Our Stay near Fujisan
The five lakes around Mount Fuji are mainly famous for the views of the mystic mountain that can be seen from their shores on a clear day. Besides the incredible views of Fujisan they also offer other activities to tourists and locals – fishing, boating and swimming are just some of the options. Our Japanese inn, Fujitomita was closest to Lake Yamanakako (Swan Lake) and during our stay there we had already walked a part of it on the Tokai Nature Trail that runs past lake.
Cycling through Oshino Village
For our last day in the area we chose to cycle around the entire lake. After unloading our folding bikes from the hire car and checking them over we set out late morning on a bright, sunny day. We cycled along the quiet roads of Oshino Village, past lush green rice fields, local farmers selling their fresh fruit and vegetables at the roadside stands and patches of colourful flowers. We made a brief stop at a pretty local temple before riding on.
The Flower Fields
The road was mainly flat and not very busy, only the odd car would pass us on the road. We soon reached the forest and at this point a pedestrian and bike path started next to the road. We turned right towards the flower fields we had seen in the distance on our hike up Mount Ohira. Anyone who has some kind of knowledge about Japan has probably heard of these famous flower fields, if not you might have at least seen photos of them. These vast meadows of flowers can be found all over Japan and are usually planted with one variety of flowers only, although some showcase several fields with different species.
Zinnia and Cosmo Flowers
Normally you can wander and explore paths through the blooms. Even in Tokyo we have found one in the Hamarikyu Gardens, near Tsukiji (the fish market). The flower fields at lake Yamanakako were divided into two by a bridge that led to the centre’s large green house. The sea of flowers in front of us was a bright orange blanket, upon closer look it turned out to be Zinnia blossoms in the first field and Cosmos in the second. Cosmos flowers have always been one of my favourites and I could not stop myself from taking hundred of photos of them… Jerome and Chris meanwhile enjoyed wandering between the blooms, some were as tall as Jerome. Usually visitors come to these flower meadows to take photos of the pretty flowers with Mount Fuji as a magical backdrop. Sadly Fujisan did not want to show a face to us that day and was shrouded in clouds. This did not stop from busloads of other tourist to come and stroll through the area.
Arriving at Lake Yamanakako
The bike path led us away from the crowds along a stream that eventually joined with lake Yamanakako. When we reached the shore we joined a cycle path turning left, towards Ishiwari Town. We stopped at one of the benches and had a picnic lunch of left overs from our hike up Fujisan the day before. By then the mountain peak was only hidden by a thin layer of cloud as the weather cleared and we could barely believe that we had climbed to the summit just a day earlier.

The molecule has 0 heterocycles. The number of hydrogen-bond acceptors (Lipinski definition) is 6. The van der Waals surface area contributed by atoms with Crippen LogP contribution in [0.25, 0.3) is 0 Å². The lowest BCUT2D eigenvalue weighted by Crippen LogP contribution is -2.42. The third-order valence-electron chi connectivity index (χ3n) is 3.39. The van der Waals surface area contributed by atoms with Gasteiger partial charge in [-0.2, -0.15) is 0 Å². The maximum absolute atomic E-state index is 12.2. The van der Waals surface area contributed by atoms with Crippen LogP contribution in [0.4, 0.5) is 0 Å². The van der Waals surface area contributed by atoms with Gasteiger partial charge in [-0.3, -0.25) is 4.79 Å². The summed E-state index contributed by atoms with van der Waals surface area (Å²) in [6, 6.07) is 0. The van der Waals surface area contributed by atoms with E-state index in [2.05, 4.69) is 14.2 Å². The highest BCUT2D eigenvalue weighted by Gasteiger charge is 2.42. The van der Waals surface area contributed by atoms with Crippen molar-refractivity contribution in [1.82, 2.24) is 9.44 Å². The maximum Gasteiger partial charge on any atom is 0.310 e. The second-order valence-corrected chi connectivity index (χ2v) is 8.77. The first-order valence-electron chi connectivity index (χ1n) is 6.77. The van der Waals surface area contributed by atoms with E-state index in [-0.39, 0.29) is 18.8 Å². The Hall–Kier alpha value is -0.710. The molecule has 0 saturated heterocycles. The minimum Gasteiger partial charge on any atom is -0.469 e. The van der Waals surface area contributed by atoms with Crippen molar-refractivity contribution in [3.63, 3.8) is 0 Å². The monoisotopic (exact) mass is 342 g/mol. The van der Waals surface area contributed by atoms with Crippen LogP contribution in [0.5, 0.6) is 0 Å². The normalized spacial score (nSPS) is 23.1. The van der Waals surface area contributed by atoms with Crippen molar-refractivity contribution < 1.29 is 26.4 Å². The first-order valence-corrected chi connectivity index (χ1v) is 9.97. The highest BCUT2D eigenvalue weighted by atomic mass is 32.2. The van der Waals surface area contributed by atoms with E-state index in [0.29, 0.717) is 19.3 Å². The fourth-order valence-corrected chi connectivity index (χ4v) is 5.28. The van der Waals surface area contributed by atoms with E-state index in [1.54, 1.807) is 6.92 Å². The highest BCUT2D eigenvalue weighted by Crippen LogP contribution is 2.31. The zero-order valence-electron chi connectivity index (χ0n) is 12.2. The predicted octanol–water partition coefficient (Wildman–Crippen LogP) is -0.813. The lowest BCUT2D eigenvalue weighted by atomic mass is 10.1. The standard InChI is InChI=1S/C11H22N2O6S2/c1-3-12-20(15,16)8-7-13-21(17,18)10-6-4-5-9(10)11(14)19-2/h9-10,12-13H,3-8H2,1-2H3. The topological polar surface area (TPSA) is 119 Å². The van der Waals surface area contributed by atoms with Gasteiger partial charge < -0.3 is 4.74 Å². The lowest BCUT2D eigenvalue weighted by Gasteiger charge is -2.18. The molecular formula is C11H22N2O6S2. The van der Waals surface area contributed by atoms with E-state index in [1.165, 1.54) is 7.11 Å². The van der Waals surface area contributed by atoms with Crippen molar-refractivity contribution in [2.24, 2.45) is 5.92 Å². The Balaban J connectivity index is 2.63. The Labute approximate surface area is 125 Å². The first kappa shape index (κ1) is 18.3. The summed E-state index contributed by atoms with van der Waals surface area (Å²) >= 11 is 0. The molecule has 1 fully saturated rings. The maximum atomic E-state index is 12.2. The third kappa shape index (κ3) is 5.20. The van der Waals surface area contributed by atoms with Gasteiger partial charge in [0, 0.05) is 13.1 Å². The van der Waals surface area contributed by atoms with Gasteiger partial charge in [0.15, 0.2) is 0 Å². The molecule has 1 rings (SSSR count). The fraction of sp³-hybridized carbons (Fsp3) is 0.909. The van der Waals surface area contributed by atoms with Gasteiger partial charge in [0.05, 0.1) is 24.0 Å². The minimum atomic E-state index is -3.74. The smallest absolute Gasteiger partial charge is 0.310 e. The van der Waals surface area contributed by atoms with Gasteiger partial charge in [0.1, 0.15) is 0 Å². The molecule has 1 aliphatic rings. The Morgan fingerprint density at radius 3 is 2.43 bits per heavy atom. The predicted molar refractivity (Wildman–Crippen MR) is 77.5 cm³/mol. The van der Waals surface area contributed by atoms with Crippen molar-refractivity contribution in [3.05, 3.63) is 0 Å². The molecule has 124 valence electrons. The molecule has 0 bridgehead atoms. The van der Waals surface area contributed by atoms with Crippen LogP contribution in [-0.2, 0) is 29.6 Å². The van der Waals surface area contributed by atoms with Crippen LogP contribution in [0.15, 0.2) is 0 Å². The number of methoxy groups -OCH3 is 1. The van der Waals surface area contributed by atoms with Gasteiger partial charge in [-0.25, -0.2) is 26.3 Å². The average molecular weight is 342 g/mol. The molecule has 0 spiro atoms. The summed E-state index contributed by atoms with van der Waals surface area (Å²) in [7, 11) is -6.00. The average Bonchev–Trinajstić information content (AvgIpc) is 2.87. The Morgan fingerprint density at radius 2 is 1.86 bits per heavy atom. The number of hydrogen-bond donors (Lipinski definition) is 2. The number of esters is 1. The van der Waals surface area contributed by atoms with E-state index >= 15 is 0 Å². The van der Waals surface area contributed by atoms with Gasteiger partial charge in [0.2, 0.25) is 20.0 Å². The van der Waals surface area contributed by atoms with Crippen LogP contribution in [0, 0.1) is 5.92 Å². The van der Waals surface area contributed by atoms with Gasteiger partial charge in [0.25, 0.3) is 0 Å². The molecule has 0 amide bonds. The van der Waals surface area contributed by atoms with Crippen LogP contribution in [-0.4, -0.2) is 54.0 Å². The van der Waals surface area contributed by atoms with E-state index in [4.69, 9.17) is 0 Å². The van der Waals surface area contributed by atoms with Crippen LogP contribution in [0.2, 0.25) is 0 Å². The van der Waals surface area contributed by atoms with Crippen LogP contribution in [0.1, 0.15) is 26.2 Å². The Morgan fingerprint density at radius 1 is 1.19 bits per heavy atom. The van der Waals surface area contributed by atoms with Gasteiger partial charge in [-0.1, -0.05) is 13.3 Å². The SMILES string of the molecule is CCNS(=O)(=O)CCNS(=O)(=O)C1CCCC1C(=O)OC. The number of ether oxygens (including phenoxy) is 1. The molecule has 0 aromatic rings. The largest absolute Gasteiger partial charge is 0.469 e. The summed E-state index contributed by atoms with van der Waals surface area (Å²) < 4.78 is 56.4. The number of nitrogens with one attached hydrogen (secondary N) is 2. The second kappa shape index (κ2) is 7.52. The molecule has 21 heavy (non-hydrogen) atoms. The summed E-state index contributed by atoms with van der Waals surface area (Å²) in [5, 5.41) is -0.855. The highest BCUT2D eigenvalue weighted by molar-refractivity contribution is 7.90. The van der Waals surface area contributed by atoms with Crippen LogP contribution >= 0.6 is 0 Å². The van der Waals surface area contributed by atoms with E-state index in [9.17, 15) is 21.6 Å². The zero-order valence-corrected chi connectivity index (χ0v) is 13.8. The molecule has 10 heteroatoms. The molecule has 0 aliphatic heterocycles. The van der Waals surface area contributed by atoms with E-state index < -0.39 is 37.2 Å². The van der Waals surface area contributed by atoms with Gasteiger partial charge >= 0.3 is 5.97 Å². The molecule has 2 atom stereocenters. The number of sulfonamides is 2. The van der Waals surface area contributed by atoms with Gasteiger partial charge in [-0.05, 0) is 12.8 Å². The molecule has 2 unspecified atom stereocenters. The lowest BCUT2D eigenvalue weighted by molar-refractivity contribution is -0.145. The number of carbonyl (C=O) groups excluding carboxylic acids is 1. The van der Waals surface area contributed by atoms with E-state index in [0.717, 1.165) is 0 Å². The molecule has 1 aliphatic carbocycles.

On the lake ahead of us floated the famous swan boat, a tourist sight seeing boat in form of a swan with a golden crown (only in Japan!), and we watched it slowly glide along. There were also people out on the water in funny shaped pedalos, swans were the most favoured one, but there were also cars and teacups with sunroofs drifting about.
Cycling Around the Lake
Pedalling on next to the lakeside we passed some patient photographers on the lookout for a clear view of Fujisan but not many other people. The cycle path went through patches of trees, which made a great respite from the hot sun. The ride was very peaceful with beautiful views of the lake and the surrounding landscape. We passed some shrines and temples hidden on the way and a group of kids were out kayaking at a camping ground. Families with younger children might want to consider a stop at the Teddy Bear World Museum half way round the lake for an overload of the kawaii (cute) stuffed animals.
In Hirano, the next village on our bike ride around the lake we stopped to have an ice cream. Jerome gaped in surprise when he saw a boat on wheels driving towards us on the road. The amphibious vehicle turned into the little road that connects the village with the lake Yamanakako and drove straight into the water with a big splash. The Yamanaka Kaba (hippo) bus is a fun sightseeing tour that without a doubt has a lot of fans, especially among the Japanese, as it is one of the few buses that can go on land and water in Japan. We have been on a similar tour on the Thames in London and thoroughly enjoyed the ride – what fun to drive into the lake or river when you have just been driving on the road.
Bike Hire on the Lake
Besides the ice cream shop there were some other cool cafes, restaurants and of course plenty of souvenir shops in the village, plus a bike hire store in case you do need to rent bikes for your tour, including children’s bicycles.
Further on along the south side of the lake past the access road to the motorway it was busier as most cars turn towards Fujiyoshida along the lakeside and so even on the lakeside path we had to pay a little more attention to the people and cars rather than enjoying the scenery. Finally after leaving the village of Yamanakako we turned off this busy stretch to the right following the road along the lake. Just after a bowling arena, easily recognisable by the giant bowling pin in the car park, we completed our lake circuit and were back to where we had arrived lakeside earlier that day.
Cycling the track back past the flower fields, there were even more people there visiting this time of day, we headed back to our inn the way we had come. The bike ride around Lake Yamanakako was the perfect end to our stay near Fujisan and we were ready to leave for Tokyo the next day.
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